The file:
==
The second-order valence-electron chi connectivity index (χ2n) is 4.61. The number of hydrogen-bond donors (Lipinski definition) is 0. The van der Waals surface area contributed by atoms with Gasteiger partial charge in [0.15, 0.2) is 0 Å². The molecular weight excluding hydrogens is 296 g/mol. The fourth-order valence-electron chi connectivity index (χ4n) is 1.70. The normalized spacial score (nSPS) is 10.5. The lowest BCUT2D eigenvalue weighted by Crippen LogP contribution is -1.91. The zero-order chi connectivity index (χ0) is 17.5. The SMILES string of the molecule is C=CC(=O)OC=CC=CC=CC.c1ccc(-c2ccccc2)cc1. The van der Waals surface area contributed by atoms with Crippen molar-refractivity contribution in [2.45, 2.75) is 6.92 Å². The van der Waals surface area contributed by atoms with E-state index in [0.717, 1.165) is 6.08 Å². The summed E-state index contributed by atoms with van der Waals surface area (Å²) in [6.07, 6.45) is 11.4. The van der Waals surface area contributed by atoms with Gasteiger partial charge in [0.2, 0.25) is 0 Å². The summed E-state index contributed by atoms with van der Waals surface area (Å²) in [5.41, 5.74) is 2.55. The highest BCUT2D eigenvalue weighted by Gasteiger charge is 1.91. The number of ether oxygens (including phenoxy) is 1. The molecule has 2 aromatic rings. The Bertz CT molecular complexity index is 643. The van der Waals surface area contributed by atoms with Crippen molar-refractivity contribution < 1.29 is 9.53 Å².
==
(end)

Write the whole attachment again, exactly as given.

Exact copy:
The second-order valence-electron chi connectivity index (χ2n) is 4.61. The number of hydrogen-bond donors (Lipinski definition) is 0. The van der Waals surface area contributed by atoms with Gasteiger partial charge in [0.15, 0.2) is 0 Å². The molecular weight excluding hydrogens is 296 g/mol. The fourth-order valence-electron chi connectivity index (χ4n) is 1.70. The normalized spacial score (nSPS) is 10.5. The lowest BCUT2D eigenvalue weighted by Crippen LogP contribution is -1.91. The zero-order chi connectivity index (χ0) is 17.5. The SMILES string of the molecule is C=CC(=O)OC=CC=CC=CC.c1ccc(-c2ccccc2)cc1. The van der Waals surface area contributed by atoms with Crippen molar-refractivity contribution in [2.45, 2.75) is 6.92 Å². The van der Waals surface area contributed by atoms with E-state index in [0.717, 1.165) is 6.08 Å². The summed E-state index contributed by atoms with van der Waals surface area (Å²) in [6.07, 6.45) is 11.4. The van der Waals surface area contributed by atoms with Gasteiger partial charge in [0.2, 0.25) is 0 Å². The summed E-state index contributed by atoms with van der Waals surface area (Å²) in [5.41, 5.74) is 2.55. The highest BCUT2D eigenvalue weighted by Gasteiger charge is 1.91. The number of ether oxygens (including phenoxy) is 1. The molecule has 2 aromatic rings. The Bertz CT molecular complexity index is 643. The van der Waals surface area contributed by atoms with Crippen molar-refractivity contribution < 1.29 is 9.53 Å².